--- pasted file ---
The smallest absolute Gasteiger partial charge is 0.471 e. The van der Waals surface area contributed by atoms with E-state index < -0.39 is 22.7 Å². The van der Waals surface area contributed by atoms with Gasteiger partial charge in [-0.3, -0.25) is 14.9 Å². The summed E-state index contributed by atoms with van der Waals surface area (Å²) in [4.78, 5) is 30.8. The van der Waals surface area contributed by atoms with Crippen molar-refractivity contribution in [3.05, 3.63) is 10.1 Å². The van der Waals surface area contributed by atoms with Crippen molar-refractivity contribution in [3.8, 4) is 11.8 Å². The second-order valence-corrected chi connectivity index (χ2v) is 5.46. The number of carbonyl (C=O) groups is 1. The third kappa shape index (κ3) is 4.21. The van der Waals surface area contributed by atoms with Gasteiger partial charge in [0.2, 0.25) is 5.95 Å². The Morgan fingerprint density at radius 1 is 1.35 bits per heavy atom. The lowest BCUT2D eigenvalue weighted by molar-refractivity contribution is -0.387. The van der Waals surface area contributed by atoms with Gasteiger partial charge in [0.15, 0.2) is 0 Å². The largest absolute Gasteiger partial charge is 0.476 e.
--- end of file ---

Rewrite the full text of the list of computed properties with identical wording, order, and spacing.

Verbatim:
The smallest absolute Gasteiger partial charge is 0.471 e. The van der Waals surface area contributed by atoms with E-state index < -0.39 is 22.7 Å². The van der Waals surface area contributed by atoms with Gasteiger partial charge in [-0.3, -0.25) is 14.9 Å². The summed E-state index contributed by atoms with van der Waals surface area (Å²) in [4.78, 5) is 30.8. The van der Waals surface area contributed by atoms with Crippen molar-refractivity contribution in [3.05, 3.63) is 10.1 Å². The van der Waals surface area contributed by atoms with Crippen molar-refractivity contribution in [3.8, 4) is 11.8 Å². The second-order valence-corrected chi connectivity index (χ2v) is 5.46. The number of carbonyl (C=O) groups is 1. The third kappa shape index (κ3) is 4.21. The van der Waals surface area contributed by atoms with Gasteiger partial charge in [0.2, 0.25) is 5.95 Å². The Morgan fingerprint density at radius 1 is 1.35 bits per heavy atom. The lowest BCUT2D eigenvalue weighted by molar-refractivity contribution is -0.387. The van der Waals surface area contributed by atoms with Gasteiger partial charge in [0.15, 0.2) is 0 Å². The largest absolute Gasteiger partial charge is 0.476 e.